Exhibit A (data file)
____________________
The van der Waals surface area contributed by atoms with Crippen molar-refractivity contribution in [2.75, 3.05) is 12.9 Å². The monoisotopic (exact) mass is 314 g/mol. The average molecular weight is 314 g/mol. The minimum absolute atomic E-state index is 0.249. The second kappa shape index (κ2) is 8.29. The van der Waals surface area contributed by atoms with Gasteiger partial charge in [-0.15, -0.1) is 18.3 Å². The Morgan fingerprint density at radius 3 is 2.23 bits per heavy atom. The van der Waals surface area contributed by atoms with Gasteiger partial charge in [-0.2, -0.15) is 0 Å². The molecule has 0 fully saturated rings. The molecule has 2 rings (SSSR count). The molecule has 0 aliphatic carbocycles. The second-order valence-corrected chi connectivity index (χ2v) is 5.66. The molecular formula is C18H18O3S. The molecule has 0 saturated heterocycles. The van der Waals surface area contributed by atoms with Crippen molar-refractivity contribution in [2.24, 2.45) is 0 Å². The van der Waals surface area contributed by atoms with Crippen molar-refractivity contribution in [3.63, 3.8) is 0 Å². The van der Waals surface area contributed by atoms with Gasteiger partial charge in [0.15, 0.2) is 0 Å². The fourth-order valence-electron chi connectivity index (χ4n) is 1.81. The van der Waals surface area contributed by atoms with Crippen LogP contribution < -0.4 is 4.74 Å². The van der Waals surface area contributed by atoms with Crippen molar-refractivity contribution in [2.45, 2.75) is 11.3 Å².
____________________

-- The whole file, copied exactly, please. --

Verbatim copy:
The van der Waals surface area contributed by atoms with Crippen molar-refractivity contribution in [2.75, 3.05) is 12.9 Å². The monoisotopic (exact) mass is 314 g/mol. The average molecular weight is 314 g/mol. The minimum absolute atomic E-state index is 0.249. The second kappa shape index (κ2) is 8.29. The van der Waals surface area contributed by atoms with Gasteiger partial charge in [-0.15, -0.1) is 18.3 Å². The Morgan fingerprint density at radius 3 is 2.23 bits per heavy atom. The van der Waals surface area contributed by atoms with Gasteiger partial charge in [-0.2, -0.15) is 0 Å². The molecule has 0 fully saturated rings. The molecule has 2 rings (SSSR count). The molecule has 0 aliphatic carbocycles. The second-order valence-corrected chi connectivity index (χ2v) is 5.66. The molecular formula is C18H18O3S. The molecule has 0 saturated heterocycles. The van der Waals surface area contributed by atoms with Crippen molar-refractivity contribution in [2.24, 2.45) is 0 Å². The van der Waals surface area contributed by atoms with Crippen molar-refractivity contribution in [3.63, 3.8) is 0 Å². The van der Waals surface area contributed by atoms with Gasteiger partial charge in [0.15, 0.2) is 0 Å². The fourth-order valence-electron chi connectivity index (χ4n) is 1.81. The van der Waals surface area contributed by atoms with Crippen LogP contribution < -0.4 is 4.74 Å². The van der Waals surface area contributed by atoms with Crippen molar-refractivity contribution in [2.45, 2.75) is 11.3 Å².